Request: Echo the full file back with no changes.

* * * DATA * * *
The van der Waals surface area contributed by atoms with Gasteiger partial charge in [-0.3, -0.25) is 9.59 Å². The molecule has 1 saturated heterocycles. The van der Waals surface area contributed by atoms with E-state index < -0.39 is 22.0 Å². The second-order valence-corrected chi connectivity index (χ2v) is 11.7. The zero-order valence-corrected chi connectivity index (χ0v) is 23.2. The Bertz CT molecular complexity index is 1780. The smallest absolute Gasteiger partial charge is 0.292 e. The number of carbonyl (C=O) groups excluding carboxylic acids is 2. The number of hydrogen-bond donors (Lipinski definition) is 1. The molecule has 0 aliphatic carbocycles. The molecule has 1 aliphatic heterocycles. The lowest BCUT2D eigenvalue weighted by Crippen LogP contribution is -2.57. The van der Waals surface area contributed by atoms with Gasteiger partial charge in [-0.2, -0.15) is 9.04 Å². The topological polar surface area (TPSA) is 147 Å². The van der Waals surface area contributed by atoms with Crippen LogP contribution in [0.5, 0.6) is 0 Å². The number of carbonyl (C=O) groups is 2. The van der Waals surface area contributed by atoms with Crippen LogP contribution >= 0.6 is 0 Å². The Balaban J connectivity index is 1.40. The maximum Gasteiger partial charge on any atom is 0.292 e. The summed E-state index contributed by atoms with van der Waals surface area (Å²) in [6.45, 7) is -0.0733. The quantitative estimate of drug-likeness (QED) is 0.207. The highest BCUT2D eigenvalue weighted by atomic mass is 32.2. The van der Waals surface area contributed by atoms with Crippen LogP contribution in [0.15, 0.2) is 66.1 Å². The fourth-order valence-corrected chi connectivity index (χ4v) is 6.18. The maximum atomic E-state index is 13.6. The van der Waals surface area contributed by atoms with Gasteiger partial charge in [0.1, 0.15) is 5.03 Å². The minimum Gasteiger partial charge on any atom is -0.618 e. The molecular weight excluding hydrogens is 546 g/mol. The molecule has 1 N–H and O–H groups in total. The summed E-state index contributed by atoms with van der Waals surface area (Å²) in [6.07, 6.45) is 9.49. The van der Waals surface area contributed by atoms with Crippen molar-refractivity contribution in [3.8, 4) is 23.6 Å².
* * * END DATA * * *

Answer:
The van der Waals surface area contributed by atoms with Gasteiger partial charge in [-0.3, -0.25) is 9.59 Å². The molecule has 1 saturated heterocycles. The van der Waals surface area contributed by atoms with E-state index < -0.39 is 22.0 Å². The second-order valence-corrected chi connectivity index (χ2v) is 11.7. The zero-order valence-corrected chi connectivity index (χ0v) is 23.2. The Bertz CT molecular complexity index is 1780. The smallest absolute Gasteiger partial charge is 0.292 e. The number of carbonyl (C=O) groups excluding carboxylic acids is 2. The number of hydrogen-bond donors (Lipinski definition) is 1. The molecule has 0 aliphatic carbocycles. The molecule has 1 aliphatic heterocycles. The lowest BCUT2D eigenvalue weighted by Crippen LogP contribution is -2.57. The van der Waals surface area contributed by atoms with Gasteiger partial charge in [-0.2, -0.15) is 9.04 Å². The topological polar surface area (TPSA) is 147 Å². The van der Waals surface area contributed by atoms with Crippen LogP contribution in [0.5, 0.6) is 0 Å². The number of carbonyl (C=O) groups is 2. The van der Waals surface area contributed by atoms with Crippen LogP contribution >= 0.6 is 0 Å². The Balaban J connectivity index is 1.40. The maximum Gasteiger partial charge on any atom is 0.292 e. The summed E-state index contributed by atoms with van der Waals surface area (Å²) in [6.45, 7) is -0.0733. The quantitative estimate of drug-likeness (QED) is 0.207. The highest BCUT2D eigenvalue weighted by atomic mass is 32.2. The van der Waals surface area contributed by atoms with Crippen LogP contribution in [0.15, 0.2) is 66.1 Å². The fourth-order valence-corrected chi connectivity index (χ4v) is 6.18. The maximum atomic E-state index is 13.6. The van der Waals surface area contributed by atoms with Gasteiger partial charge in [0.1, 0.15) is 5.03 Å². The minimum Gasteiger partial charge on any atom is -0.618 e. The molecular weight excluding hydrogens is 546 g/mol. The molecule has 1 N–H and O–H groups in total. The summed E-state index contributed by atoms with van der Waals surface area (Å²) in [6.07, 6.45) is 9.49. The van der Waals surface area contributed by atoms with Crippen molar-refractivity contribution in [3.8, 4) is 23.6 Å².